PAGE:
29.jpgThe collage of expressions can be varied. To be exact all these images were captured on 25th or 9th Poush afternoon in an after lunch session. I just clicked at random, with ofcourse the ‘people-scape’ in mind, and honestly speaking did not have to try very hard. These images were spilled all over the place.




33.jpgThe down-to-earth plight of artisans is always a sorry state of affair in Poush Mela. Year after year the same indifferent attitude of Poush Mela Committee has remained a big eyesore to several others along with me. In spite of all these their creations are invariably mesmerizing.




37.jpgSomewhere deep down I feel one among them, though practically I have very little common with these folk. Where as all of them are out to purchase something, with a few just for moving around, I am here just to watch them. I have often felt that I am in search of something that I have been missing all along; but have no idea about what it is. There must be some intrinsic beauty in large gatherings in a fair, some inexplicable urge to be a part of crowd, maybe something else!




41.jpgThese kinds of images of Poush Mela are not often portrayed. Even very few scanty photographers attempt this. On this particular day of 9th Poush evening I find myself alone in this venture. Our ex-student Sudipta Mukherjee of Institute of Physics, Bhubaneswar might be at some other corner of Poush Mela, as he is also interested in capturing some very candid moments of random Poush Mela. Next time, I shall bring my son along with me; it is actually a good study about the people around us- a topic we generally avoid to be aware of in any kind of circumstances, whether it is a political agitation or a seasonal fair.




45.jpgSo, what actually is people-scape. There is no such word in dictionary though; the expression might be grammatically weird too. But it is this precise people-scape which makes Poush Mela a vibrant affair till date. Do these people have anything in common with Santiniketan- say with a Sahitya Sabha at Patha Bhavana, or with a seminar in Lipika Auditorium or even the Hala Karshana at Sriniketan? Nay- to be precise. It is incredible to find Visva Bharati still catering to the wish of Maharshi Devendranath Tagore to align with common folk, which Rabindranath Tagore tried to propagate in Santiniketan even though Santiniketan in itself is a pretty elite philosophical concept, which turned into a fairly sophisticated concept in the present time. Obviously Poush Mela is a contradiction to Santiniketan now, perhaps a welcome contradiction! It is good to find some kind of a bridge still to exist between Visva Bharati and the people around.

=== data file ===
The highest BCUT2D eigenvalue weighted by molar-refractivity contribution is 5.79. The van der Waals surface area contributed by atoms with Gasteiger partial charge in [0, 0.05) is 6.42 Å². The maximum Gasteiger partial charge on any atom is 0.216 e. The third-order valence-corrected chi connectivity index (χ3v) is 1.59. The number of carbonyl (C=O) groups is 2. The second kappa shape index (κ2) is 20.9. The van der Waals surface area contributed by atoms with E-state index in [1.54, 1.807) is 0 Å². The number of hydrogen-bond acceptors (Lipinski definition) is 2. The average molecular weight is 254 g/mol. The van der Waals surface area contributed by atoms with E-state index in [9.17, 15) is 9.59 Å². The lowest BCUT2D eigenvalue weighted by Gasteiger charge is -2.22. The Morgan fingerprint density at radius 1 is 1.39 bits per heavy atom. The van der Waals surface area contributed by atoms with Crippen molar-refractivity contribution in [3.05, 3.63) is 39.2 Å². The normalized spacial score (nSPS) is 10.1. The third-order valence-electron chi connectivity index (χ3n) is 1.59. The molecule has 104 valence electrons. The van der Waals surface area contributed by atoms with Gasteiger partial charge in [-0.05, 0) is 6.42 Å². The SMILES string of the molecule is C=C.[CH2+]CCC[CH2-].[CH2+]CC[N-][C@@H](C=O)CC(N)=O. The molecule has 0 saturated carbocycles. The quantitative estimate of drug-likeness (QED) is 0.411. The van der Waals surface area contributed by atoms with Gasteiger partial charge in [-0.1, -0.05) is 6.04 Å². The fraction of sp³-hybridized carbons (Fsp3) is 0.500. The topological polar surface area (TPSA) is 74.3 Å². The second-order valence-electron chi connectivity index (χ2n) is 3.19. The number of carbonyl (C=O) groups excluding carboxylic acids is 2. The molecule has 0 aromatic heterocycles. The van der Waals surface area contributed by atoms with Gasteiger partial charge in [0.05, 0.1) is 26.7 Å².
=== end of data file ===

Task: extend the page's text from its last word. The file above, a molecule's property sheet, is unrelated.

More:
49.jpgThe wonder eyed infant remains widely awake in the meanwhile trying to comprehend the blissful mess of the society in India. Long live the spirit of Poush Mela.



This entry was posted in Festivals, Poush Mela. Bookmark the permalink.


  1. Shubhashis Mitra says:

    Sudipta Mukherji:-
    PathaBhavana r sahityo sobhar seshe akta “sadharoner boktobbo” thakto. Se rokom korei boli “amar Shubhashis Mitra r lekhata khub bhalo legeche”!